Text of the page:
On Wednesday, Sir John Chilcot, the head of the United Kingdom’s Iraq war inquiry, delivered a damning, 2.6-million-word report on Britain’s decision to join the United States invasion of Iraq in 2003. “We have concluded that the UK chose to join the invasion of Iraq before the peaceful options for disarmament had been exhausted,” Chilcot said in a statement. “Military action at that time was not a last resort.”
While Saddam Hussein was “undoubtedly a brutal dictator,” the retired civil servant said, not only was military action against him not a last resort, but the legal justification was “far from satisfactory.” Arguments about the threat posed by Hussein’s weapons of mass destruction “were presented with a certainty that was not justified.”
“Despite explicit warnings, the consequences of the invasion were underestimated,” Chilcot said. “The planning and preparations for Iraq after Saddam Hussein were wholly inadequate.”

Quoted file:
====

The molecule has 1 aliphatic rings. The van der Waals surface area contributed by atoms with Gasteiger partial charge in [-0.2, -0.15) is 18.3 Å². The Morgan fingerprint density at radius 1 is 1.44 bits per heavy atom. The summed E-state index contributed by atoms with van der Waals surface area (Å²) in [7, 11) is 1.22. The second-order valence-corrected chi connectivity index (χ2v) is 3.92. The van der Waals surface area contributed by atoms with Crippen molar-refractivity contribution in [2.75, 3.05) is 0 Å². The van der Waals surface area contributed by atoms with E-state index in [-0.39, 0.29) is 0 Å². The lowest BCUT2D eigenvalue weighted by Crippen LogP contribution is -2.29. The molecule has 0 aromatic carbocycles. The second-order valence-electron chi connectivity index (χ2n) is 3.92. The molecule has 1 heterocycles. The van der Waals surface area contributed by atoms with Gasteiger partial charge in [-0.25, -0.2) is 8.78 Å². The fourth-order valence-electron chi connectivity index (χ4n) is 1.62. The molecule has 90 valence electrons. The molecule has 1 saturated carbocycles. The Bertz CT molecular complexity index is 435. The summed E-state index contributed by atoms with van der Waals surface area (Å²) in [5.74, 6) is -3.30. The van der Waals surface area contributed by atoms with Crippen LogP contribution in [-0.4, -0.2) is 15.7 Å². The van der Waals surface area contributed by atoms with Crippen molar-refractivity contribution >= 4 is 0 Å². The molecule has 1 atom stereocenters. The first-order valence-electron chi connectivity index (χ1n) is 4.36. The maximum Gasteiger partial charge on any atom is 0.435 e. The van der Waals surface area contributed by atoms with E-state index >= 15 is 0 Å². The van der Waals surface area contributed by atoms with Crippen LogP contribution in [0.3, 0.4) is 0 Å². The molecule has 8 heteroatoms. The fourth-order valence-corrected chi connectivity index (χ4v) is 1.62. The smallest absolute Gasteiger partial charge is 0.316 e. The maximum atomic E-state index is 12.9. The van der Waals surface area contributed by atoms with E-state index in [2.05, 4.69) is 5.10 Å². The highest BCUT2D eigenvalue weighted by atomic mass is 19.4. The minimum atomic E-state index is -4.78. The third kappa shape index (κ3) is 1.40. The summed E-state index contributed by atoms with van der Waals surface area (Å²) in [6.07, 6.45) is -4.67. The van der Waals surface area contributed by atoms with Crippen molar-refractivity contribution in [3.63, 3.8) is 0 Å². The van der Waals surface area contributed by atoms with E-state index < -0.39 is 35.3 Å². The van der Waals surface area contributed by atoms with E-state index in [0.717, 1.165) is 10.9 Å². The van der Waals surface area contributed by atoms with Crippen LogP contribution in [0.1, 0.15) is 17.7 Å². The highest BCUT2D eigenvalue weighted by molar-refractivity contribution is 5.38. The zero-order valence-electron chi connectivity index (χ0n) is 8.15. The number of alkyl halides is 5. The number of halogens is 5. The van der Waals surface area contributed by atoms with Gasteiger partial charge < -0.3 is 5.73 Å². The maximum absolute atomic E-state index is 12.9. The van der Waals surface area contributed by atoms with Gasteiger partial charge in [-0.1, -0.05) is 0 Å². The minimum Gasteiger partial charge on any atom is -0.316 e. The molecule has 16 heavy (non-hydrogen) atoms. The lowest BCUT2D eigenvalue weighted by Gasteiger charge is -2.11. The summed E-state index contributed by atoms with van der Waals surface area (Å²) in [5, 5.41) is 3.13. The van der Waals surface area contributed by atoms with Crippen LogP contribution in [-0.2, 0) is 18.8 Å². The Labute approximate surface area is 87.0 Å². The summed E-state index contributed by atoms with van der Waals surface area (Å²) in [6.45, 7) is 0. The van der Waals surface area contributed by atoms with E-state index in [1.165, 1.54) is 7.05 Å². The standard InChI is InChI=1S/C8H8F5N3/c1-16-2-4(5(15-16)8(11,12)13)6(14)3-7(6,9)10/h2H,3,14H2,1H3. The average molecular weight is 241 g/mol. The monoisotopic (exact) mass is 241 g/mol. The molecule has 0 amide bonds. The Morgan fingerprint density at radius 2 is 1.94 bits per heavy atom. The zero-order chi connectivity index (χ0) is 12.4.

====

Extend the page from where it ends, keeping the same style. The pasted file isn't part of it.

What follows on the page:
By the time British combat forces withdrew in 2009, more than 150,000 Iraqis had been killed, as had 179 British troops and almost 4,500 Americans. More than a million Iraqis were displaced as a result of the conflict. “The people of Iraq have suffered greatly,” Chilcot said.
The report specifically criticizes former prime minister Tony Blair’s conduct and decision making. “Mr. Blair told the Inquiry that the difficulties encountered in Iraq after the invasion could not have been known in advance,” Chilcot said. “We do not agree that hindsight is required. The risks of internal strife in Iraq, active Iranian pursuit of its interests, regional instability, and Al Qaida activity in Iraq, were each explicitly identified before the invasion.”
The inquiry also found that Blair had overestimated his ability to influence US policy. “The UK’s relationship with the US has proved strong enough over time to bear the weight of honest disagreement,” Chilcot said. “It does not require unconditional support where our interests or judgments differ.” In a private memo to President George W. Bush, written months before the invasion began, Blair declared his unconditional loyalty: “I will be with you whatever.”
His premiership changed completely on 9/11, he says.
It was the worst terrorist attack ever.
He says for more than 20 years the regime of Saddam Hussein had been a source of conflict and bloodshed.
Hussein ruled with an unparalleled brutality. His was the only regime to have used WMD. There was evidence al-Qaida wanted to use these weapons. And 9/11 showed they would have used them.
Blair also criticized the contemporary “addiction” to believing the worst of people.